The abnormal growth of facial bone and cartilage frequently leads to congenital craniofacial malformations that result in around 30% of all congenital diseases. Craniofacial skeletal abnormalities are largely attributed to defects in the formation, migration and differentiation of neural crest cells (NCCs), which are critical multipotent cell population generates a diverse array of craniofacial tissues. However, the mechanistic details of how the NCCs contribute to the subsequent induction of the skeletal tissues remain elusive. We employ multiple approaches including mouse genetics and sophisticated imaging techniques to define the etiology for craniofacial skeletal defects.

The role of ciliary protein for bone homeostasis in neural crest cells: The primary cilium is a cellular organelle that coordinates signaling pathways critical for cell survival and homeostasis. Intraflagellar transport (IFT) plays a pivotal role in assembling primary cilia. Disruption and/or dysfunction of IFT components can cause multiple diseases, including skeletal dysplasias. To date, their role to assemble cilia, which transduce a wide range of developmental signals (termed here as “ciliary-dependent role”), has been well appreciated. Additionally, recent studies conducted by ourselves and others have started to highlight the critical role of IFT proteins, which can have functions other than assembling cilia (termed here as “ciliary-independent role”). Studying the combination of both ciliary-dependent and ciliary-independent roles of IFT proteins may shed light on the complete etiology of craniofacial bone defects.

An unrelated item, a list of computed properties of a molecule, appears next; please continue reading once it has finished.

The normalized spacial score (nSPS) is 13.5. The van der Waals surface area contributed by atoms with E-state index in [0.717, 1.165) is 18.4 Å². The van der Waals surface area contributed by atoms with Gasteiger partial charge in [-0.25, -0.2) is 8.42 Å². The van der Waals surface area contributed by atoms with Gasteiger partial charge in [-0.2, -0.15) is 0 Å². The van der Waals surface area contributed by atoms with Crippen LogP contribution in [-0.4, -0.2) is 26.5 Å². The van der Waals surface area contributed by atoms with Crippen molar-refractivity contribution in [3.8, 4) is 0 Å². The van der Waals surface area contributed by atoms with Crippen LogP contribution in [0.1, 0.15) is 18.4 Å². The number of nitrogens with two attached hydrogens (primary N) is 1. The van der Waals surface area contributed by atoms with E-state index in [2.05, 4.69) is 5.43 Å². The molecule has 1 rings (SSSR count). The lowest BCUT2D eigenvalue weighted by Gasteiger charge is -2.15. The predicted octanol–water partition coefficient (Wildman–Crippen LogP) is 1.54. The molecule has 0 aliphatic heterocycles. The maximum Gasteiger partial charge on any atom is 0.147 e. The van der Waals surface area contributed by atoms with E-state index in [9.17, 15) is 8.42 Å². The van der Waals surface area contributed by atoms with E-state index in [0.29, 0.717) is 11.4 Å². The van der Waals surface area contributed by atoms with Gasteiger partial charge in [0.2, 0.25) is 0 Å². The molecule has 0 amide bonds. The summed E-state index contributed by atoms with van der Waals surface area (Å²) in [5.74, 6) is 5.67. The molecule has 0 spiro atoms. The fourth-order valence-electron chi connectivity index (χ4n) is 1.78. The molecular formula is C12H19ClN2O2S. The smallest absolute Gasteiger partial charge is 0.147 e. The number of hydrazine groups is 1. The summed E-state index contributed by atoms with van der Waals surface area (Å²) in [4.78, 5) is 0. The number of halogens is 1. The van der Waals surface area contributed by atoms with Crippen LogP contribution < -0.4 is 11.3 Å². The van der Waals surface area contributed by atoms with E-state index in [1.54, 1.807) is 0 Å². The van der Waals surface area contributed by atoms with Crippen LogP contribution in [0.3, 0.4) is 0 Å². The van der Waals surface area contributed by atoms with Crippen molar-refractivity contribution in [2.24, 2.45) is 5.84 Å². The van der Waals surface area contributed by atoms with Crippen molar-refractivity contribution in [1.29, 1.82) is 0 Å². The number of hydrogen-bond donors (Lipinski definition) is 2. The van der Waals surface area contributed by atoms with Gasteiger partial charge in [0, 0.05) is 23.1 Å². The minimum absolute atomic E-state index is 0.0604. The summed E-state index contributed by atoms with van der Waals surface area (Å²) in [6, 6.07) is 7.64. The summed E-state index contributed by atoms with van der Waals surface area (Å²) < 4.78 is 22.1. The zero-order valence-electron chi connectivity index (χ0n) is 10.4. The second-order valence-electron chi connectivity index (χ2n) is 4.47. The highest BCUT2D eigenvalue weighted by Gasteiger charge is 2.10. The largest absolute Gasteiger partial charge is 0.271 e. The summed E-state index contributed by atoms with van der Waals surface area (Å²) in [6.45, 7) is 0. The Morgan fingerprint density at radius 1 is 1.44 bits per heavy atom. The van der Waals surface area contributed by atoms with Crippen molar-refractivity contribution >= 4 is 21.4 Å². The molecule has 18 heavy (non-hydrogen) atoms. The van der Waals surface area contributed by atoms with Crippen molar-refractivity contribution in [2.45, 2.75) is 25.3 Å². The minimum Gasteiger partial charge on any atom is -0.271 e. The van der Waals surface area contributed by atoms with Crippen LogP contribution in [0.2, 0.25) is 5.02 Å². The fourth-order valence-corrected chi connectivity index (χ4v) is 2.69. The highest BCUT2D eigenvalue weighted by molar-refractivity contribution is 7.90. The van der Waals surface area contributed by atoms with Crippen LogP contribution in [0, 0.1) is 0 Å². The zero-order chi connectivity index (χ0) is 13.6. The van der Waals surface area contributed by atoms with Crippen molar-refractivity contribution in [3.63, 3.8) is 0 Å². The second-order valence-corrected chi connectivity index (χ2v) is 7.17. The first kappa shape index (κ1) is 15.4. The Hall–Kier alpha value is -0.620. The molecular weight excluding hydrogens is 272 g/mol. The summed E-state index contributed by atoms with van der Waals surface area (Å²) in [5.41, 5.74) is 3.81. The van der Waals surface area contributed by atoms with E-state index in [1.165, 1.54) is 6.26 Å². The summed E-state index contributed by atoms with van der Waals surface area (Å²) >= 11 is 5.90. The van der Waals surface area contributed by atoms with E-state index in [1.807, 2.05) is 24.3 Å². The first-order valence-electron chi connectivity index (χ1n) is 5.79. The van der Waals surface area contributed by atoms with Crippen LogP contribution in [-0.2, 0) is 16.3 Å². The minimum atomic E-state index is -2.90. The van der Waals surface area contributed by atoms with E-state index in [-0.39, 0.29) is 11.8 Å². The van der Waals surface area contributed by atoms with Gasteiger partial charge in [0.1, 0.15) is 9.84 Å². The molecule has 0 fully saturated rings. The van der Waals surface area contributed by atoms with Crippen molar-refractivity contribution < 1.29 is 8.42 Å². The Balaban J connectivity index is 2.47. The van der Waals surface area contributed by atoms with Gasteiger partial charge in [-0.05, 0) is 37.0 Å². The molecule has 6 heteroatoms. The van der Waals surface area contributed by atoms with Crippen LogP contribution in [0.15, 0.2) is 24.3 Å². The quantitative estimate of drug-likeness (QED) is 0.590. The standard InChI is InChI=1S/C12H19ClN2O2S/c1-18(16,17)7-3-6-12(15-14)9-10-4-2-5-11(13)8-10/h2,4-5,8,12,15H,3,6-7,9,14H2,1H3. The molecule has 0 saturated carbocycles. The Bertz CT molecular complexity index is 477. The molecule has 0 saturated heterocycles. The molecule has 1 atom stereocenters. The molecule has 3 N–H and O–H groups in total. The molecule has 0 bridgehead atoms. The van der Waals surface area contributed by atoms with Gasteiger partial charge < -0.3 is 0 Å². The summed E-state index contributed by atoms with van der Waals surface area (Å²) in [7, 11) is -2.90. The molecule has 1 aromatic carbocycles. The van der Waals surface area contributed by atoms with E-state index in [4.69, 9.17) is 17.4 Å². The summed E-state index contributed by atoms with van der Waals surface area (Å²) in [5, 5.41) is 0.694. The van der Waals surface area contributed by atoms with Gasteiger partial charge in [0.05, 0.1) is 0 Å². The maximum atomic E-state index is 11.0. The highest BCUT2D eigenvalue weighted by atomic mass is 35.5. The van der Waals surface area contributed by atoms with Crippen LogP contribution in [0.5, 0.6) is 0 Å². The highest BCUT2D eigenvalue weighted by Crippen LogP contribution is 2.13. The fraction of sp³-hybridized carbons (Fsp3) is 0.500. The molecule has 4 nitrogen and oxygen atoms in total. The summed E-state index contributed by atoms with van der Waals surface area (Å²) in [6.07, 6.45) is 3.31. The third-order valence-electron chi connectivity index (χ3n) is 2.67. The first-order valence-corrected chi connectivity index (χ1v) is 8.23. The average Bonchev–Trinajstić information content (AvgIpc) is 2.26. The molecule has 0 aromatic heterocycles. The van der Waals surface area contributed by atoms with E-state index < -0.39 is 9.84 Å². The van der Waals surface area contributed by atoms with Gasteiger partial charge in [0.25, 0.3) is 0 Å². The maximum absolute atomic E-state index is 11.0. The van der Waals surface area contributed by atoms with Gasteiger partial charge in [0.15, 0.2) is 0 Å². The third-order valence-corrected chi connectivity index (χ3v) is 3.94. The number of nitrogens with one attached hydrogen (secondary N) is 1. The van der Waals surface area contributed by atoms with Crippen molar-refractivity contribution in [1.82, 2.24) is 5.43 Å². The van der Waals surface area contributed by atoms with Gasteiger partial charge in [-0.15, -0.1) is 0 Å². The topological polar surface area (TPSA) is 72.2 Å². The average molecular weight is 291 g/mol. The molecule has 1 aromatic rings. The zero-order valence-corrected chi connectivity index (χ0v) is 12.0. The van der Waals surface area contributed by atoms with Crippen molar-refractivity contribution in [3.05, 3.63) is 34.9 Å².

The role of DNA damage response in craniofacial development: Appropriate cellular responses to DNA damage are critically important for normal embryonic development. If damaged DNA is not repaired, cells lose their genomic integrity, which frequently results in uncontrollable cell proliferation and cell death. Thus, multiple birth defects are characterized by defective DNA damage response (DDR), which is an important cellular pathway that repairs damaged DNA. However, it remains unclear how and whether defective DDR actively participates in the etiology of craniofacial defects. If we can answer this question, we may be able to identify a novel mechanism that explains why craniofacial abnormalities are very common among congenital birth defects and leads to phenotypic variability among affected individuals.

The role of growth factor signaling in craniofacial development: Bone morphogenetic proteins (BMPs) were identified by their ability to develop bone and BMP signaling is recognized as one of the important factors for inducing NCCs. However, it remains elusive how BMP signaling controls the skeletogenic fate and lineages in NCCs during craniofacial skeletal development. Our studies suggest that precise range of BMP signaling, i.e., not too-low or -high BMP signaling, is required for proper craniofacial skeletal development. In humans, activation of BMP signaling through mutated ACVR1 receptor causes ectopic bone formation seen in fibrodysplasia ossificans progressiva (FOP) . To date, it remains unclear how a gain-of-function mutation in ACVR1 develops the ectopic bones in the craniofacial region. Our study may provide molecular insight to explain how an excess amount of BMP signaling regulates the chondrogenic fate in NCCs and leads to craniofacial skeletal malformations in FOP patients.